After the poem was recorded at Da Poetry Lounge and posted on YouTube, outlets like Everyday Feminism and The Huffington Post shared the poem online, expanding Salgado’s reach. When NPR reached out to Yesika about the poem, however, she found that their interest was not in celebrating an unapologetic fat muxer—“they were looking for a sad fat girl story, not an empowered fat girl.” With questions like “do you want to lose weight?” and “how has your weight affected your health?” littering the interview, Salgado knew that the piece with NPR was not the representation she was fighting so hard to achieve.
Rather than rely on mainstream outlets for representation, Salgado and fellow Chingonx poet Angela Aguirre co-founded their own feminist poetry collective known as chingona Fire. The partners in poetry define Chingona Fire as “the Alchemy that occurs when badass women of color come together, and set sh*t aflame.” One of the only poetry collectives specifically created for women of color in Los Angeles, Chingona Fire hosts regular open mic and performance nights for women and femme artists and creators of color to share their work. Chingona Fire events are usually hosted in community spaces in predominantly Latinx hoods and barrios, making room for visual, musical and spoken word artists to experiment in a place of safety, surrounded by community.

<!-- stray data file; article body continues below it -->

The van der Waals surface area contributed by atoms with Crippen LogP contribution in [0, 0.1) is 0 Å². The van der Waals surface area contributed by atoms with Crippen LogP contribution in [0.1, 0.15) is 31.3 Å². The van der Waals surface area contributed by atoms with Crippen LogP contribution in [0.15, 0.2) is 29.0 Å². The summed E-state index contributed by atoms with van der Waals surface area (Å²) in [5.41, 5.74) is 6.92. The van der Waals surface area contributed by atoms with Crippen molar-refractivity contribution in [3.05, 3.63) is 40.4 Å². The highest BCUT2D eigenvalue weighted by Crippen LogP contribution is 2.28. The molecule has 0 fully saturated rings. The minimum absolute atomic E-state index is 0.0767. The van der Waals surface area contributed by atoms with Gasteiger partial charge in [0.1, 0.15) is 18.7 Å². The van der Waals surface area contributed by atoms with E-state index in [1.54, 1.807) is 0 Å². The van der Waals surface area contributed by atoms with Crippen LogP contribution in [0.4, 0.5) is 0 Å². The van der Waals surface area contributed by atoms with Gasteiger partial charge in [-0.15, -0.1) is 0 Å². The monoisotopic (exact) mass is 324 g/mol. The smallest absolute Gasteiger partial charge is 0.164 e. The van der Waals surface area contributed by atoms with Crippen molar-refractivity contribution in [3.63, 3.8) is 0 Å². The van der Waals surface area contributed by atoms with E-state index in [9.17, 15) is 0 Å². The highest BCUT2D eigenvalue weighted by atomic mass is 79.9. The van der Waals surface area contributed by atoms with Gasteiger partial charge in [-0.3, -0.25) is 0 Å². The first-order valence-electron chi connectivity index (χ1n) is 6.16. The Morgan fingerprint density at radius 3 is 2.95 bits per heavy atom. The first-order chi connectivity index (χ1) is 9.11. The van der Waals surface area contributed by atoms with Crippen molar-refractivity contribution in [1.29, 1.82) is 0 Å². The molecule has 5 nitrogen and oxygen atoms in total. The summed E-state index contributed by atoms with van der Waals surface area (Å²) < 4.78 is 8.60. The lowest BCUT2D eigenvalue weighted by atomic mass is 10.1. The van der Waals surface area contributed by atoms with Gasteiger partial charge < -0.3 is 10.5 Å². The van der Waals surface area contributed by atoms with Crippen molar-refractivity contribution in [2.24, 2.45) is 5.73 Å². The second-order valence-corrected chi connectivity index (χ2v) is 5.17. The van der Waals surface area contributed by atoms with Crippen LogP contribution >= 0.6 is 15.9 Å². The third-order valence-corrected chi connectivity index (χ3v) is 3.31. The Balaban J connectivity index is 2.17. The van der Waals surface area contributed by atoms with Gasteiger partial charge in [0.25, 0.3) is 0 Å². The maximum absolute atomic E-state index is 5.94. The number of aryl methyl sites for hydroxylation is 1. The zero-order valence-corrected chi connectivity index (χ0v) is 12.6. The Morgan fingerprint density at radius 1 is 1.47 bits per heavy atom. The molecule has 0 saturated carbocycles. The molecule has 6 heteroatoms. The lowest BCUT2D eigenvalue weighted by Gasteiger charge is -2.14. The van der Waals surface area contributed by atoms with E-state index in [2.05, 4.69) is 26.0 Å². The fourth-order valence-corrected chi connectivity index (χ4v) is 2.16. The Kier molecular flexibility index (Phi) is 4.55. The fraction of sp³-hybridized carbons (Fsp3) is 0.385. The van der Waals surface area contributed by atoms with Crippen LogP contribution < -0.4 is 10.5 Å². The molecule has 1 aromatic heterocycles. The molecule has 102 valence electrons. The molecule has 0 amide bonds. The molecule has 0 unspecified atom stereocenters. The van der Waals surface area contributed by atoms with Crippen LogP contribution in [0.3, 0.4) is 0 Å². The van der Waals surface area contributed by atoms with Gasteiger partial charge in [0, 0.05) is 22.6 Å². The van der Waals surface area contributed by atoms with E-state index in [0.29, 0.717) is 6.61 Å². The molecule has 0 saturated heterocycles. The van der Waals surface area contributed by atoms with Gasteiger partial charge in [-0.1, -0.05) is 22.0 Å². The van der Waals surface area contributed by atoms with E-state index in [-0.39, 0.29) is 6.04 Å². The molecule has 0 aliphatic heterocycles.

It’s easy to love me on stage, I tell him. Come by when no one is here and I haven’t edited anything in my mouth. Come by after I’ve wiped my lipstick off and my hair is pulled into a knot. When I am bare and have no name anyone knows. Love me in my quiet. Love me outside of the poem. Is that something you can do? Are you even interested in trying? Do you want me or my spotlight?